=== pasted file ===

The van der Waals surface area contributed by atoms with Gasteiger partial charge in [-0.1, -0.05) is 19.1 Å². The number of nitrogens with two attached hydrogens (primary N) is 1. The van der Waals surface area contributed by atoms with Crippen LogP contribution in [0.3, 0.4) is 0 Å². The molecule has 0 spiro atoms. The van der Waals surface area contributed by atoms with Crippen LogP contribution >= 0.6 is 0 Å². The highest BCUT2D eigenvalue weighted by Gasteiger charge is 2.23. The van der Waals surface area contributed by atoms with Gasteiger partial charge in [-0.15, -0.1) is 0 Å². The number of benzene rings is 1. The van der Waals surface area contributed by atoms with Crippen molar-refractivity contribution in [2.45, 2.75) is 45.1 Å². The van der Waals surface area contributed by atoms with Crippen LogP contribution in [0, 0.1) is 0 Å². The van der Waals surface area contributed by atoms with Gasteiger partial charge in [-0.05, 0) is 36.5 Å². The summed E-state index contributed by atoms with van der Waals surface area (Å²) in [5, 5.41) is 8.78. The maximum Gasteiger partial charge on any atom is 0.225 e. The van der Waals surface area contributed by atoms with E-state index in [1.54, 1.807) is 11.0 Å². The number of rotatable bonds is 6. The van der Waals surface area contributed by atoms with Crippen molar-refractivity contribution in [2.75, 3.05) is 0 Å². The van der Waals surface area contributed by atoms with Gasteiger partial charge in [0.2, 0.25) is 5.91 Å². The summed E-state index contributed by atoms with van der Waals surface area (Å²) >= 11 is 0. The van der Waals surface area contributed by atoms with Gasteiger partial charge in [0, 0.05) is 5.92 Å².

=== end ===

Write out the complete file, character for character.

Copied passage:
The van der Waals surface area contributed by atoms with Gasteiger partial charge in [-0.1, -0.05) is 19.1 Å². The number of nitrogens with two attached hydrogens (primary N) is 1. The van der Waals surface area contributed by atoms with Crippen LogP contribution in [0.3, 0.4) is 0 Å². The molecule has 0 spiro atoms. The van der Waals surface area contributed by atoms with Crippen LogP contribution >= 0.6 is 0 Å². The highest BCUT2D eigenvalue weighted by Gasteiger charge is 2.23. The van der Waals surface area contributed by atoms with Gasteiger partial charge in [-0.15, -0.1) is 0 Å². The number of benzene rings is 1. The van der Waals surface area contributed by atoms with Crippen molar-refractivity contribution in [2.45, 2.75) is 45.1 Å². The van der Waals surface area contributed by atoms with Crippen LogP contribution in [0, 0.1) is 0 Å². The van der Waals surface area contributed by atoms with Gasteiger partial charge in [-0.05, 0) is 36.5 Å². The summed E-state index contributed by atoms with van der Waals surface area (Å²) in [5, 5.41) is 8.78. The maximum Gasteiger partial charge on any atom is 0.225 e. The van der Waals surface area contributed by atoms with E-state index in [1.54, 1.807) is 11.0 Å². The number of rotatable bonds is 6. The van der Waals surface area contributed by atoms with Crippen molar-refractivity contribution in [2.75, 3.05) is 0 Å². The van der Waals surface area contributed by atoms with Gasteiger partial charge in [0.2, 0.25) is 5.91 Å². The summed E-state index contributed by atoms with van der Waals surface area (Å²) >= 11 is 0. The van der Waals surface area contributed by atoms with Gasteiger partial charge in [0, 0.05) is 5.92 Å².